ibnlive » Cricket

Venkatesh Prasad bats for more Indian coaches in IPL

Press Trust of India
Apr 14, 2014 at 05:44pm IST

Michelin - Drivers Wanted
You are just a Click away from
Driving a Racing Car in Sepang!

Mumbai: Saying that Indians are second to none, former pacer Venkatesh Prasad on Monday advocated having more Indian coaches in the Indian Premier League set-up.

Out of eight IPL teams, only Kings XI Punjab have an Indian head coach in Sanjay Bangar.

ALSO SEE Only KXIP have an Indian coach

"It is an Indian Premier League. It is good to have a mix of foreign coaches, foreign players, because you are definitely going to improve your knowledge of the game, but it is not that all foreigners are knowledgeable. Please let us not go by that. I think that is something which people need to understand," said the 44-year-old former bowler, who guided Uttar Pradesh to the finals of the Syed Mushtaq Ali T20 event.

Venkatesh Prasad bats for more Indian coaches in IPL

A file photo of Venkatesh Prasad. (Getty Images)

"I have seen so many players who are better than the foreign players. So many coaches in India who are better than the foreign coaches, who are part of the IPL set-up now," added the Bangalore-born Prasad who played 33 Tests and 161 ODIs for the country between 1996 and 2001.

ALSO SEE Full Schedule: IPL 7 in the UAE and India

Prasad, who had been associated with the Royal Challengers Bangalore and Chennai Super Kings as bowling coach in the past, is not part of any IPL franchise this year and he termed it as 'disappointing'.

"It is disappointing in a way because it is something that I feel every franchise needs to look at - having Indian coaches as part of their team management - for a simple reason that only four foreign players can play in the 11 and the remaining other seven are Indians," he said.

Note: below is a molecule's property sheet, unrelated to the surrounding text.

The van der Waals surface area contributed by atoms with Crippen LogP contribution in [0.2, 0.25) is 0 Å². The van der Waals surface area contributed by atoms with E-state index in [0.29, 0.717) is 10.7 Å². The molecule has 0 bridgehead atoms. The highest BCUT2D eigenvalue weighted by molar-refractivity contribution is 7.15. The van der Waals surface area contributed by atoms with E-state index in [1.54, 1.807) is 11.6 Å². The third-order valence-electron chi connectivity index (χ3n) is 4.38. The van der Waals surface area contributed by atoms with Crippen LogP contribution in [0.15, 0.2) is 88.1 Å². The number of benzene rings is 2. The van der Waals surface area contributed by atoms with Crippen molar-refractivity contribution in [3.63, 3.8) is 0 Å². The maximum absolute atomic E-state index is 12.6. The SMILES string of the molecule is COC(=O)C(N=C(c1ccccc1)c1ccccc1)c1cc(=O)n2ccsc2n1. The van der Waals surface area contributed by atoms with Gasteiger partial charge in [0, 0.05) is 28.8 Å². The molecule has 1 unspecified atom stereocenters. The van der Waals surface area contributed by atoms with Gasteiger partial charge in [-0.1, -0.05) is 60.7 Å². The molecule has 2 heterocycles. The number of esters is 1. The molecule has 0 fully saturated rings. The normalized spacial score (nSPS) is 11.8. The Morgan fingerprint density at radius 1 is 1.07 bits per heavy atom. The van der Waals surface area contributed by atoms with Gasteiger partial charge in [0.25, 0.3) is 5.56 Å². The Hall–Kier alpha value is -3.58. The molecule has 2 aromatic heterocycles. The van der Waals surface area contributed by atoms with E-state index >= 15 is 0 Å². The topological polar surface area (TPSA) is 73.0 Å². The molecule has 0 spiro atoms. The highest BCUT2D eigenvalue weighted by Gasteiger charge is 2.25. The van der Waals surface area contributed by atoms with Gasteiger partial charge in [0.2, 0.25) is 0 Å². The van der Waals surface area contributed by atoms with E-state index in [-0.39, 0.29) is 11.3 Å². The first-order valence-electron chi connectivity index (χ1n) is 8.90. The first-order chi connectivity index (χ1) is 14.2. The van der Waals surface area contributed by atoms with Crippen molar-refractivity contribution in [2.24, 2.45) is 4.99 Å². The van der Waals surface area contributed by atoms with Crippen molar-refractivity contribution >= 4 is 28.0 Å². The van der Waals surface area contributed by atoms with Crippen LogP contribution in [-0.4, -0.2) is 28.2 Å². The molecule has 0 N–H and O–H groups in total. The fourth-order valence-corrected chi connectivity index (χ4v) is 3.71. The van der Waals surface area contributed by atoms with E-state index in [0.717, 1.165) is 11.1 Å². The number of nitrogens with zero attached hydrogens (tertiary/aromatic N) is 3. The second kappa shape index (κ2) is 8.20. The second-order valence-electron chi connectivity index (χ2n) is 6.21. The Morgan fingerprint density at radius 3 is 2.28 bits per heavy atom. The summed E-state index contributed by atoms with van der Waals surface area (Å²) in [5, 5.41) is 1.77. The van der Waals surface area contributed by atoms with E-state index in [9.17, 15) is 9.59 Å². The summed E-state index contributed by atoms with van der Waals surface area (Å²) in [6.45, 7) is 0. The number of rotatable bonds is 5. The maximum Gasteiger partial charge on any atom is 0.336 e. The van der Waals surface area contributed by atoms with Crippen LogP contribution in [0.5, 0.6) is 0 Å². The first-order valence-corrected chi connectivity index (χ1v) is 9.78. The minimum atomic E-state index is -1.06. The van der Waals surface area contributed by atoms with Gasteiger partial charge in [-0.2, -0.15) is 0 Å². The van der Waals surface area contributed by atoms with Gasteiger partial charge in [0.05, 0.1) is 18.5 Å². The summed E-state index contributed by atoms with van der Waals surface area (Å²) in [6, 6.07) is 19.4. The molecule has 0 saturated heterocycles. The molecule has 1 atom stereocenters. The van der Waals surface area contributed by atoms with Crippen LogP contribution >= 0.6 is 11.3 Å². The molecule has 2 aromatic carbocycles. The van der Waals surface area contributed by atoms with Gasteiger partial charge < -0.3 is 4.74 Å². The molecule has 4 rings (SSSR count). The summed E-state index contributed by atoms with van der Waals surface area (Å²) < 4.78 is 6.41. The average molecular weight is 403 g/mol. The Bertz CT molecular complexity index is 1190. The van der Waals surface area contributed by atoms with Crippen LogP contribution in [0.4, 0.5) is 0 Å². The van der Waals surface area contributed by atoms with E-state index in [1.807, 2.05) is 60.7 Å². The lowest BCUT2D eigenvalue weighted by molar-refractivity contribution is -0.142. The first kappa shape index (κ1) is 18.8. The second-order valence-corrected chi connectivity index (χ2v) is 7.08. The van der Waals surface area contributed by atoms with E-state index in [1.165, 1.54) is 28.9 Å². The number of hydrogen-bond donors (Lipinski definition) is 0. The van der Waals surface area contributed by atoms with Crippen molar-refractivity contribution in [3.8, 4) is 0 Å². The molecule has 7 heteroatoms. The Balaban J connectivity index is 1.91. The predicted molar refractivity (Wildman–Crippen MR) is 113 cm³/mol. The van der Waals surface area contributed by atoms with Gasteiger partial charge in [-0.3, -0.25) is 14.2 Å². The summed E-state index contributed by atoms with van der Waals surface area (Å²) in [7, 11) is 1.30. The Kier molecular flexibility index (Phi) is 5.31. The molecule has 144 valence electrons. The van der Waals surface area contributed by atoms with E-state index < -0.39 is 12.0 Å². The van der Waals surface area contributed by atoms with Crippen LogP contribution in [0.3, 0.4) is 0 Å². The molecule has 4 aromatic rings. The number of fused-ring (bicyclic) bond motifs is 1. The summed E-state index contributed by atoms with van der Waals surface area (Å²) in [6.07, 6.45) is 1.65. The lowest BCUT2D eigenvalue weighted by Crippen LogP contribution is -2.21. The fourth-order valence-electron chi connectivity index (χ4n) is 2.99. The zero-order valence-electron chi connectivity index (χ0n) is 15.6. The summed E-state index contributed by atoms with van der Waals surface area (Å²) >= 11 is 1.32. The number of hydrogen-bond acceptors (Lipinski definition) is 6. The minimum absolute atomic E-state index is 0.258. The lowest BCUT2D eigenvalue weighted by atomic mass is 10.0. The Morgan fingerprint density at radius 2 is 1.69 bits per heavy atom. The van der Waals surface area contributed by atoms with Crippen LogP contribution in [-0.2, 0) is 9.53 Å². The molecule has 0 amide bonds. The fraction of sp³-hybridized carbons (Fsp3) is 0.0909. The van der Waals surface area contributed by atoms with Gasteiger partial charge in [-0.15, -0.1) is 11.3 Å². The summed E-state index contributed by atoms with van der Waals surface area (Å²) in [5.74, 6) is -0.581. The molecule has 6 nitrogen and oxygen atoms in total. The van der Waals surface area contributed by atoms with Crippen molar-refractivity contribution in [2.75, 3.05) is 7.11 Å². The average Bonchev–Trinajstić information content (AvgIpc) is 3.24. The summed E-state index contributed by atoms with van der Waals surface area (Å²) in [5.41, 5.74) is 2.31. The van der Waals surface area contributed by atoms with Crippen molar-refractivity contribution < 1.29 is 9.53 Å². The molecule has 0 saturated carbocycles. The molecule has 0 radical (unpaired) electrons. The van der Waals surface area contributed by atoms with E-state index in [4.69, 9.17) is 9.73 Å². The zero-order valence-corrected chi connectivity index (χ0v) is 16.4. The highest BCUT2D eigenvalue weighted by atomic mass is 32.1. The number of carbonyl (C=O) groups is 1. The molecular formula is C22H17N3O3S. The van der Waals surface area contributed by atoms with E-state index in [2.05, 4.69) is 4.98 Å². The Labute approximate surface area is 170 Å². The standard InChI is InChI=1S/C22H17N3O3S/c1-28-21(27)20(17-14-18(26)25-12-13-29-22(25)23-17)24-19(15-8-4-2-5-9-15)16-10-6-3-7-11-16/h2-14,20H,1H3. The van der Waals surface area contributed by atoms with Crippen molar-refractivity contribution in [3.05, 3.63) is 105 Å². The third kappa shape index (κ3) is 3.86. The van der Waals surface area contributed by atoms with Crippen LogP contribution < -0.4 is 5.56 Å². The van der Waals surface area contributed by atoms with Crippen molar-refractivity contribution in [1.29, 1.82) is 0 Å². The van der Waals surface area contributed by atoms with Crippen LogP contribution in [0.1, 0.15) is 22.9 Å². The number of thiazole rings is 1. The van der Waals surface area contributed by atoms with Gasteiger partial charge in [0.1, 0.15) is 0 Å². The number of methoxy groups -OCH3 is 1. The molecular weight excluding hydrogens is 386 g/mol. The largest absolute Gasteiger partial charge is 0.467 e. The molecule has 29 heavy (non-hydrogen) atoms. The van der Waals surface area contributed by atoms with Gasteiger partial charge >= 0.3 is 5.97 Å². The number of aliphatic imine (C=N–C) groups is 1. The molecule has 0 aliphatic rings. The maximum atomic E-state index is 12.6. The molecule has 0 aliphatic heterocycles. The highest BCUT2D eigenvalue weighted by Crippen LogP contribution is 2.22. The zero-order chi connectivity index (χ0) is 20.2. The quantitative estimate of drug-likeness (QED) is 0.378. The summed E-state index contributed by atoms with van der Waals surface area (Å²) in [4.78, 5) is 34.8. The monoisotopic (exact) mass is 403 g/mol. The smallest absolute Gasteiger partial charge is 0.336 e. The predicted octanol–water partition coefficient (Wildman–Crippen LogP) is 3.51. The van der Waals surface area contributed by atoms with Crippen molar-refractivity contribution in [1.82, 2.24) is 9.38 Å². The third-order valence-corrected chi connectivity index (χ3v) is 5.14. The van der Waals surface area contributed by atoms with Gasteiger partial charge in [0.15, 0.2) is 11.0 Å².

Prasad said the break from his vocation will help him analyse things from outside that he hoped would stand him in good stead next year.

"It is disappointing to miss out but there is always a learning (process). It is always good to step back and then look at the scenario from outside and then learn a few more things, so that you are better as a coach and better as a person when you start doing this, hopefully from the next year onwards," he said.

"I am going to be part of the media and keep watching games and keep analysing them. I would be able to watch and analyse the games and obviously learn a few things by doing those. So, I hope to increase my knowledge," the former Karnataka player added.

Prasad further said coaching in IPL side was a big challenge as everything is result-oriented.

"It is an amazing challenge because you are only looked at as per your achievements and the results that you have given to the team. It's not about what sort of a contribution you are making to the team. That is a sad part actually.

"Here not only the franchise owners or people should not only look at results but also look at developing players.

Whether the people in the management, the coaching staff are they doing that or not, that is also very important. But that is not the case in most of the franchises, I would say, because they are only looking at the result," he said.

Prasad, who took 96 and 196 wickets in Tests and ODIs respectively, recollected his experience of having been part of the last six IPLs as part of the Royal Challengers Bangalore franchise first and then Chennai Super Kings.

"It has been a huge challenge for me being a part of six IPLs. And in that for four years I was part of Royal Challengers Bangalore and twice I was with Chennai Super Kings. I was part of the team when we won both IPL and Champions League for CSK and I have played the finals of Champions League for RCB.

"In that way I have gained a lot and it has been a huge challenge to work with the players, work with that sort of set up when people are only looking at the result, where it is result-driven or result-oriented.

"That really pushes you to the hilt and there are a lot of preparations that one has to work over, especially for the support staff. It is easy for the players. Coaching is probably the toughest job I have come across," he said.

Latest

More from this section

Bleacher Report